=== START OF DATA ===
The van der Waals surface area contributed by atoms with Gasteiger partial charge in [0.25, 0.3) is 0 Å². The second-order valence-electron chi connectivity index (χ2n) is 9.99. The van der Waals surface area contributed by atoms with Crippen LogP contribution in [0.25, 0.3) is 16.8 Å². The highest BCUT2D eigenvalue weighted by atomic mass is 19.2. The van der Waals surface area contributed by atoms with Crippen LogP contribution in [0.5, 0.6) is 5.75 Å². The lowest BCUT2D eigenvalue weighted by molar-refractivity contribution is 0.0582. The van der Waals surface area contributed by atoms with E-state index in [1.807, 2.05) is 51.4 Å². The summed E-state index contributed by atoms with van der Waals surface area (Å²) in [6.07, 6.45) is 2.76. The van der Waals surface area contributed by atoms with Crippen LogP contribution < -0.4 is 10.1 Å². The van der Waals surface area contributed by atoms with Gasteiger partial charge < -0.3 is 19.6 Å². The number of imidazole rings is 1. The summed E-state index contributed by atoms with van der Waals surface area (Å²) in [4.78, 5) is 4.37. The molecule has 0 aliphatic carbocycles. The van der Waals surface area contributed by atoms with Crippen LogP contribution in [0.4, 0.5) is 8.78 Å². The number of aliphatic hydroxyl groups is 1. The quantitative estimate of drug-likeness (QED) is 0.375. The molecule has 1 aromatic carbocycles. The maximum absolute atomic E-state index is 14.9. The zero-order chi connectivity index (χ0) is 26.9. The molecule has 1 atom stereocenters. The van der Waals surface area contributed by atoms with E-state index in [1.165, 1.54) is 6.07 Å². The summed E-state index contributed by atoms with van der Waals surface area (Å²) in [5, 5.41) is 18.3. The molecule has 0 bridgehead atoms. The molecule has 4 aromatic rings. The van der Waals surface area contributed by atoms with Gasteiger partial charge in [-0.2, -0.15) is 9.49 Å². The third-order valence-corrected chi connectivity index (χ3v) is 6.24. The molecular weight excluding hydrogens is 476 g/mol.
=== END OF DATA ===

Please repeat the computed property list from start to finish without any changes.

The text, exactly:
The van der Waals surface area contributed by atoms with Gasteiger partial charge in [0.25, 0.3) is 0 Å². The second-order valence-electron chi connectivity index (χ2n) is 9.99. The van der Waals surface area contributed by atoms with Crippen LogP contribution in [0.25, 0.3) is 16.8 Å². The highest BCUT2D eigenvalue weighted by atomic mass is 19.2. The van der Waals surface area contributed by atoms with Crippen LogP contribution in [0.5, 0.6) is 5.75 Å². The lowest BCUT2D eigenvalue weighted by molar-refractivity contribution is 0.0582. The van der Waals surface area contributed by atoms with E-state index in [1.807, 2.05) is 51.4 Å². The summed E-state index contributed by atoms with van der Waals surface area (Å²) in [6.07, 6.45) is 2.76. The van der Waals surface area contributed by atoms with Crippen LogP contribution < -0.4 is 10.1 Å². The van der Waals surface area contributed by atoms with Gasteiger partial charge < -0.3 is 19.6 Å². The number of imidazole rings is 1. The summed E-state index contributed by atoms with van der Waals surface area (Å²) in [4.78, 5) is 4.37. The molecule has 0 aliphatic carbocycles. The van der Waals surface area contributed by atoms with Crippen LogP contribution in [0.4, 0.5) is 8.78 Å². The number of aliphatic hydroxyl groups is 1. The quantitative estimate of drug-likeness (QED) is 0.375. The molecule has 1 aromatic carbocycles. The maximum absolute atomic E-state index is 14.9. The zero-order chi connectivity index (χ0) is 26.9. The molecule has 1 atom stereocenters. The van der Waals surface area contributed by atoms with E-state index in [1.165, 1.54) is 6.07 Å². The summed E-state index contributed by atoms with van der Waals surface area (Å²) in [5, 5.41) is 18.3. The molecule has 0 bridgehead atoms. The molecule has 4 aromatic rings. The van der Waals surface area contributed by atoms with Gasteiger partial charge in [-0.2, -0.15) is 9.49 Å². The third-order valence-corrected chi connectivity index (χ3v) is 6.24. The molecular weight excluding hydrogens is 476 g/mol.